Clay's Kitchen : Egg Recipes

Egg Recipes

© Copyright 1995-2017, Clay Irving <clay@panix.com>, Manhattan Beach, CA USA

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Eggs Hussarde

Recipe from: The New Orleans Restaurant Cookbook by Deirdre Stanforth
Servings: 1

2 large thin ham slices, grilled
2 Holland Rusks1
¼ cup Marchand de Vin sauce (see recipe below)
2 slices grilled tomato
2 soft eggs+recipe33>poached eggs
¼ cup Hollandaise sauce (see recipe below)
paprika

Lay a slice of ham across each Holland Rusk and cover with marchand de vin sauce. Lay slices of tomato on the sauce and place poachcd eggs on tomato slices. Top with Hollandaise sauce and garnish with a sprinkling of paprika. Serves 1.

Marchand de Vin Sauce

6 tablespoons butter
½ cup onion, finely chopped
1 ½ teaspoons garlic, finely chopped
½ scallions, finely chopped
½ cup boiled ham, finely chopped
½ cup mushrooms, finely chopped
⅓ cup all-purpose flour
2 tablespoons Worcestershire sauce
2 cups beef stock
½ cup red wine
1 ½ teaspoons thyme leaves
1 bay leaf
½ cup fresh parsley, finely chopped
salt and black pepper

Melt the butter in a large saucepan or Dutch oven and sauté the onion, garlic, scallions and ham for 5 minutes. Add the mushrooms, reduce the heat to medium and cook for 2 minutes. Blend in the flour and cook, stirring for 4 minutes, then add the Worcestershire sauce, beef stock, wine, thyme and bay leaf. Simmer until the sauce thickens, about 1 hour. Before serving, remove the bay leaf and add the parsley. Season with salt and pepper to taste.

Hollandaise Sauce

1 pound butter
4 egg yolks
1 ½ teaspoons red wine vinegar
pinch of cayenne pepper
1 teaspoon salt
1 ½ teaspoon water

Melt the butter in a medium saucepan, skim and discard the milk solids from the top of the butter. Hold the clarified butter over very low heat while preparing egg yolks.

Place the egg yolks, vinegar, cayenne and salt in a large stainless steel bowl and whisk briefly. Fill a saucepan or Dutch oven large enough to accommodate the bowl with about 1 inch of water.

Heat the water to just below the boiling point. set the bowl in the pan over the water; do not let the water touch the bottom of the bowl. Whisk the egg yolk mixture until slightly thickened, then drizzle the clarified butter into the yolks, whisking constantly. If the bottom of the bowl becomes hotter than warm to the touch, remove the bowl from the pan of water for a few seconds and let cool. When all of the butter is incorporated and the sauce is thick, beat in the water.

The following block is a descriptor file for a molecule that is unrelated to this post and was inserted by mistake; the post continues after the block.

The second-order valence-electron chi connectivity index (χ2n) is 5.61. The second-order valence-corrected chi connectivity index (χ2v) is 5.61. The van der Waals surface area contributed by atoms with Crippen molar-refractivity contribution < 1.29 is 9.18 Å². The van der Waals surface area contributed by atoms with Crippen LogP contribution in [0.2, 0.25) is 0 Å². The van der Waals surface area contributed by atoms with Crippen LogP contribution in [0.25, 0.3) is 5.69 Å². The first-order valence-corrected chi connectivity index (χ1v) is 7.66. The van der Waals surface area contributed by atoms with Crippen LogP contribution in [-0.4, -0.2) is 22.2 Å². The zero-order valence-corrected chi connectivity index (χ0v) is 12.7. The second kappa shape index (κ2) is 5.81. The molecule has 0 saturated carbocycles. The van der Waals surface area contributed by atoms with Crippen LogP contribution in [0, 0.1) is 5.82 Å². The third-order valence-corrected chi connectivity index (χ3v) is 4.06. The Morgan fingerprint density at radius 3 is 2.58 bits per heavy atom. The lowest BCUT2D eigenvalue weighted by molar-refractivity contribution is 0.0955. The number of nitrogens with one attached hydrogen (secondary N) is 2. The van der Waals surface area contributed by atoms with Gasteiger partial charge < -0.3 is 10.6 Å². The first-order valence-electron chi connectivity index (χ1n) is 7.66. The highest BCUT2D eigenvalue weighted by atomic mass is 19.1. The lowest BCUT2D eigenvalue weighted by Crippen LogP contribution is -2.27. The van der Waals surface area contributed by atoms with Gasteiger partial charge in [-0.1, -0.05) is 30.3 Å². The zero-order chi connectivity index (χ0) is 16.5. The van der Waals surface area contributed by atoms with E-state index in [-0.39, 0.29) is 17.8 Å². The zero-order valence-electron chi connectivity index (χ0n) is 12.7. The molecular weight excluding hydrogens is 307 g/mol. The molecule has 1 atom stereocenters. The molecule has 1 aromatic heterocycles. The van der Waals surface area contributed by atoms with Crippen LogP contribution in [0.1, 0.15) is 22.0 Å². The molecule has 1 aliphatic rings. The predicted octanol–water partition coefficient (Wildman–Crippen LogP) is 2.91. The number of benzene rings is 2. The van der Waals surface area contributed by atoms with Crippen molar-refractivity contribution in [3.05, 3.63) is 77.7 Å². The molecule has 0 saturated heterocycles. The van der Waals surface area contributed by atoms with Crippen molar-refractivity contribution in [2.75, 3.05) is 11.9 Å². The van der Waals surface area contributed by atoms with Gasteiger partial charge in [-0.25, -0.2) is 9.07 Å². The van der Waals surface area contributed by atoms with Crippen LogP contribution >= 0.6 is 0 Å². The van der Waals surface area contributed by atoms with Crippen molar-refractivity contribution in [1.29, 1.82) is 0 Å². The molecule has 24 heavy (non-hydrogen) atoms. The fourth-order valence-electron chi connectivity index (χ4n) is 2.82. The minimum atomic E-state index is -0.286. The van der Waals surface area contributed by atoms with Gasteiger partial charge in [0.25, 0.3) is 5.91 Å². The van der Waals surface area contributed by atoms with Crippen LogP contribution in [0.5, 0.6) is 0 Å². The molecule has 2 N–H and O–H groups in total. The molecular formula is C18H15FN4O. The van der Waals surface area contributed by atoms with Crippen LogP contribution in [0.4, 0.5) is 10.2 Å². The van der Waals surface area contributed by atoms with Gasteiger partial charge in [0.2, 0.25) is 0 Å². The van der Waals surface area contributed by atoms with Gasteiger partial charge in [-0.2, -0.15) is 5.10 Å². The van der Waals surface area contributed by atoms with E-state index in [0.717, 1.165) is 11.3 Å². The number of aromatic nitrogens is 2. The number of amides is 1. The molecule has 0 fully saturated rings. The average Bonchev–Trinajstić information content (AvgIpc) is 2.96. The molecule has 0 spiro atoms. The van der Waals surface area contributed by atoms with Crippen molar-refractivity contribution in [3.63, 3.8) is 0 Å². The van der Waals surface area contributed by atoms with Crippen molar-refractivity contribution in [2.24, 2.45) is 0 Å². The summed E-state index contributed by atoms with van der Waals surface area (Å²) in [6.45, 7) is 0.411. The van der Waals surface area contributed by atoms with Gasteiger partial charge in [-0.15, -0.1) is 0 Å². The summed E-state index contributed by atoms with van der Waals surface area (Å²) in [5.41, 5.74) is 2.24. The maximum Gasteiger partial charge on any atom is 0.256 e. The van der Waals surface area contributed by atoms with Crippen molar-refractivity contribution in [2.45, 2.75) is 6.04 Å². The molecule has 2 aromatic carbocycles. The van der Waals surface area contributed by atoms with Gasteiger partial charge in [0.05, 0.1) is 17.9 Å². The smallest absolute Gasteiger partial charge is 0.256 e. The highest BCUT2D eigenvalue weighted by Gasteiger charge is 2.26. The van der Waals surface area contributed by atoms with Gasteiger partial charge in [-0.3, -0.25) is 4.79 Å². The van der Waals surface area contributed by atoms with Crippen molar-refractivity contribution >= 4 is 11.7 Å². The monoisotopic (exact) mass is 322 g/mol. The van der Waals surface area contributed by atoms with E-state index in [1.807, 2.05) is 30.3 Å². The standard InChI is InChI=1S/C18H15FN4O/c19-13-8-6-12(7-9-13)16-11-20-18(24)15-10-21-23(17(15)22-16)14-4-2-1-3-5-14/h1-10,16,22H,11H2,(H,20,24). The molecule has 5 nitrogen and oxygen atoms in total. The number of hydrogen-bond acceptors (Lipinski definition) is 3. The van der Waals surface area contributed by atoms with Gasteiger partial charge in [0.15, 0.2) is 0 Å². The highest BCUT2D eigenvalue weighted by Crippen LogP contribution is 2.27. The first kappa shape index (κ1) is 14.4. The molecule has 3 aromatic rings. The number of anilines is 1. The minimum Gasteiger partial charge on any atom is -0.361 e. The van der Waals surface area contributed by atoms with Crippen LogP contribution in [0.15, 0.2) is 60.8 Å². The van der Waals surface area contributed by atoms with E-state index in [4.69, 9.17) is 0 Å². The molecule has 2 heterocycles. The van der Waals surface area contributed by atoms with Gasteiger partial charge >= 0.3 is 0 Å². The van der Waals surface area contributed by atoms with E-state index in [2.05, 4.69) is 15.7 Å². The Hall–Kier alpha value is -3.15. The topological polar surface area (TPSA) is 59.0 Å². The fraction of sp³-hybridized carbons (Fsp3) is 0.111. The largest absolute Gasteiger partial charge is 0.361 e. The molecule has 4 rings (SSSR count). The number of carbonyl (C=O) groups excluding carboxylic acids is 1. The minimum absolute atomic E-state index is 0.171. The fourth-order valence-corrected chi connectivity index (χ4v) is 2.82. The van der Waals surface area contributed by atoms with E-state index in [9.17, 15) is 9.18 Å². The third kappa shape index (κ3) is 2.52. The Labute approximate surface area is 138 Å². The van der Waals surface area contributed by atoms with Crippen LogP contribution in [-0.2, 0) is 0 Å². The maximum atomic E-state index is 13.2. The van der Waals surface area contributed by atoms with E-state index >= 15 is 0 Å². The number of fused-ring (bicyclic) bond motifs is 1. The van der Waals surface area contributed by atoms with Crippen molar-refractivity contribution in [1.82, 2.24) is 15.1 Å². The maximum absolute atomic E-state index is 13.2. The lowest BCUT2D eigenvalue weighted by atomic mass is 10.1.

Serve the Hollandaise immediately or keep in a warm place at room temperature until use.

1 Rusks are known in France as "biscotte" and in Germany as "Zwieback." A rusk is a slice of yeast bread (thick or thin) that is baked until dry, crisp, and golden brown. In America, rusks are given to babies when teething.

You might try the baby section of your grocery store. If you still can't find them, below is a recipe to make your own.

Buttermilk Rusks

Recipe from: The Star of David Cookery Book by Welkom Women's Zionist Society

8 cups flour
3 eggs
1 package cream of tartar (I'd guess 2 teaspoon)
pinch salt
1 cup sugar
2 sticks butter
½ package bicarbonate of soda (I'd guess 2 teaspoon)
2 cups buttermilk

Sift all dry ingredients except bicarbonate of soda. Rub butter into dry ingredients. Beat eggs very well and add to dry ingredients. Mix baking soda in approx. 2 cups buttermilk and add to mixture. Knead to a workable dough. If not moist enough, add more buttermilk.

Make balls the size of a tennis ball and pack into bread tins. Bake at 375 F for about 1 hour. Take out of tins. When cold, break off each bud and divide in four. Place on rack in stove and dry for about 6 hours in oven at 150°F. When doubling recipe use only 5 eggs.


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